Wednesday, January 29, 2014

Week 3 Winner & Flash Fiction Challenge #4

Week 3 of the Tales of Whoa / Potato Chip Math Flash Fiction Challenge is in the books. We had a light week for entries but a lot of people stopped by to take a look and many promised to submit something in the weeks to come.

Thank you, everyone. We'll be doing this every week all year, with chance to win prizes every few months so keep coming back.

Gordon and I read through the entries and are pleased to announce that this week's winner is Jane who can be found on Twitter as @janesharp11. Congratulations! You can read Jane's entry here.



Now, let's get on with Flash Fiction Challenge #4!

This week it's Gordon's turn to host the challenge so if you'll all please make your way over to Tales of Whoa you'll find this week's prompt and challenge rules.

~ Andrew

Sunday, January 26, 2014

Crushing Dreams of Candy

Oh Internet, you've been providing us with ridiculousness for quite some time. I remember back when it was a really big deal to check on the hockey scores without having to wait for the top of the hour on the radio or the highlights on TV. We have apps for that now (thank goodness).

I remember back when, if you had to research something, you had to get up off your butt and go all the way to the library to look it up and then come all the way back home (uphill, again!) to type it up. How the local transit system and Liquid Paper are still in use is beyond me. Keep citing your sources though, and make sure they're not all Wikipedia.

I remember when you were out at the bar and an argument broke out the result was often hours of yelling and debate sometimes followed by someone getting punched in the face. Those arguments seem to have tapered off with cries of "TO THE INTERNETS!" replacing violence. I think face punching still occurs, but it's probably for old fashioned violations like hitting on someone's girl or getting mind blowingly wasted.

Finally, I remember when the Internet was pure, and innocent, and wasn't the easiest way for money sucking lawyers to bulk up on billable hours. Yesterday's ambulance chasers are today's trademark miners - and the Internet is the reason it's so much easier than hopping in your car and hanging out near the busiest intersection in town waiting for the latest saga about the car that gets crushed in front of the candy store.

See what I did there?

Yes? Very good! Please keep reading.
No? It's okay, it was subtle. Please keep reading.

As a content provider I am more in tune with copyright and intellectual property than I every thought I would be. Honestly, had I known I would be a photographer, blogger, and writer back in my youth I probably would not have spent so much time staring at my classmates test papers and assignments. In spite of those transgressions I do have a healthy respect for the creators of content and for the most part it's a black-and-white discussion. I also understand that in some cases there are at least fifty shades of grey.

I'd like to think that the insanity started with Facebook and it's ultimate desire to own every piece of information on the Internet. The day they filed for a trademark on the word "like" was a dark day for the Internet and a field day for lawyers. I'm sure other companies have marked singular, common words found in dictionaries everywhere but Facebook went the extra mile and added "face" and "book" to the list as well.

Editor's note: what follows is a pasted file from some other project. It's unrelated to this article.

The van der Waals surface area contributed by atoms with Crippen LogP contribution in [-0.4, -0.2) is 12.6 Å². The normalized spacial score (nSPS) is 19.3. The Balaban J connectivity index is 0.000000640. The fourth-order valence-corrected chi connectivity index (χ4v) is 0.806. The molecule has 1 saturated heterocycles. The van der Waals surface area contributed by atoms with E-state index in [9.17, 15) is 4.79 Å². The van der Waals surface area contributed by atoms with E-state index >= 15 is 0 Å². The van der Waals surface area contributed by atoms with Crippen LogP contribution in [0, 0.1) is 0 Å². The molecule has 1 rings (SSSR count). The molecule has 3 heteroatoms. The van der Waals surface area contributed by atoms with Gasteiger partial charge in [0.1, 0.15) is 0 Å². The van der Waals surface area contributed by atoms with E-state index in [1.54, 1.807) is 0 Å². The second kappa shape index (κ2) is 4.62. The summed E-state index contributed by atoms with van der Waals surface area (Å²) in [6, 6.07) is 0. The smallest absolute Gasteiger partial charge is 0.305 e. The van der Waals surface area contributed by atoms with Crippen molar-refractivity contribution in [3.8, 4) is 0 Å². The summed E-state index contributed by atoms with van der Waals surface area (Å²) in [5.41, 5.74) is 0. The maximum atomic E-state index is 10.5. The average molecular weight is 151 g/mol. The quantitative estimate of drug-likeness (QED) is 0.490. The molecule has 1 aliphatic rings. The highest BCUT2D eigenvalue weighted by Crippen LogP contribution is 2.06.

You know, I get it. I really do. Facebook doesn't want people taking advantage of their popularity or sullying the brand, but to what extent do they have to go to ensure this doesn't happen?

The answer to that apparently lies with the company King.com Limited, who on February 6, 2013 filed a trademark application for the word "candy". Special thanks to the CBC for bringing this to our attention and digging up the application status (that would have been a chore for a person much more patient than me). In case you didn't know, King.com makes the wildly popular app "Candy Crush Saga".

If you read the filing you'll see a laundry list of goods and services to which the trademark applies. To say that King.com Limited has cast a wide net would be the understatement of the year.

Some highlights:
  • "Calculating machines, Data processing equipment, namely, couplers"
  • "Microphones; Baby monitors; Battery performance monitors"
  • "Clothing... tights, trousers, under garments, underpants, underwear..."
And my personal favourite:
  • "Non-downloadable electronic publications in the nature of websites, e-books, online magazines, online newspapers, electronic journals, blogs, podcasts and mobile applications in the field of computer and video games" [emphasis mine]
What I can't figure out is whether or not the bit "in the field of computer and video games" only applies to podcasts and mobile applications or if it applies to everything in that sentence. I suppose one way to find out is to just leave this post up and wait for my cease and desist letter to arrive in the mail. 

The good news is that while the application was approved on January 22 competitors still have until February 25 to oppose the trademark. Here's hoping someone tips off the members of the 60's band The Strangeloves before things get out of hand.



~ Andrew

Wednesday, January 22, 2014

Flash Fiction Challenge #3

Welcome to the week 3 of the Potato Chip Math / Tales of Whoa flash fiction challenge!